Hong Kong’s major races for all the quality horses they have drawn down the years, have never been particularly high on the list of pinnacle-stallion-making-races. But the signs are that times, perhaps, are changing.
But in recent years the determination of Japanese interests to target Hong Kong’s lucrative G1 prizes with more of their best colts and entires has started to alter how the races are valued in a breeding context.
Japan, as the rest of the world must by now have realised, is a racehorse-producing powerhouse built upon excellent management of the breed. And Hong Kong has been of real importance for two of Japan’s most exciting young stallions: Maurice’s three power-packed wins at Sha Tin and Lord Kanaloa’s back-to-back displays of awesome speed elevated the global profiles of both.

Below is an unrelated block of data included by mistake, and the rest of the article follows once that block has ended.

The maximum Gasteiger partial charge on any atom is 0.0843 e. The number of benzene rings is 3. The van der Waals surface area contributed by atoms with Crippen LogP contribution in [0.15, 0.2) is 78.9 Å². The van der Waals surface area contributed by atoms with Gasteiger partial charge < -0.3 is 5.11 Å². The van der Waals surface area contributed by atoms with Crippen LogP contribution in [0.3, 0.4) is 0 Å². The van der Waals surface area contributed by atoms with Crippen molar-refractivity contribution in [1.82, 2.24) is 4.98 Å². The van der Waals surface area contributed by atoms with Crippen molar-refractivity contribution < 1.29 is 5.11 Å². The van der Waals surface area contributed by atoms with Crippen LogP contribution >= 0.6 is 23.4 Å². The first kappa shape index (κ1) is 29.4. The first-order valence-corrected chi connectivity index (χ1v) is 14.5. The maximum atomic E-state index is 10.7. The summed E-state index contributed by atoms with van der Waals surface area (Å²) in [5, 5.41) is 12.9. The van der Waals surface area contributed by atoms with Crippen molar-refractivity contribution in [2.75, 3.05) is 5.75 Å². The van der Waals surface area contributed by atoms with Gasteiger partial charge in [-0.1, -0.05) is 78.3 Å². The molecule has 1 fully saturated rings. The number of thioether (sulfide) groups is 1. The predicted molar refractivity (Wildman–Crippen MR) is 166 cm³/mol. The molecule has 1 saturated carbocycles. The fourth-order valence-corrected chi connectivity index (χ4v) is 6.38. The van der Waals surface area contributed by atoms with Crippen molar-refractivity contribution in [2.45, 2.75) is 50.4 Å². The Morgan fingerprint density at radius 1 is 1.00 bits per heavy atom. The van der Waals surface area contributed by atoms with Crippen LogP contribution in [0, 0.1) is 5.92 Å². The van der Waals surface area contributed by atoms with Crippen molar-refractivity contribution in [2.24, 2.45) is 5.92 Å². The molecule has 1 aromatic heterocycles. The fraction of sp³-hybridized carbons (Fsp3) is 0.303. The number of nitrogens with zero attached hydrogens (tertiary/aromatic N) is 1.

While Lord Kanaloa has so far remained in situ at Shadai Stallion Station, relying on his incredible daughter Almond Eye to fly the family flag internationally, Maurice has continued to clock air miles, covering mares in hemispheres north and south thanks to a deal between Shadai in Japan and Arrowfield Stud in Australia.
Lord Kanaloa has already managed to get a champion. What Maurice will achieve is as yet unknown, but the initial signs are positive.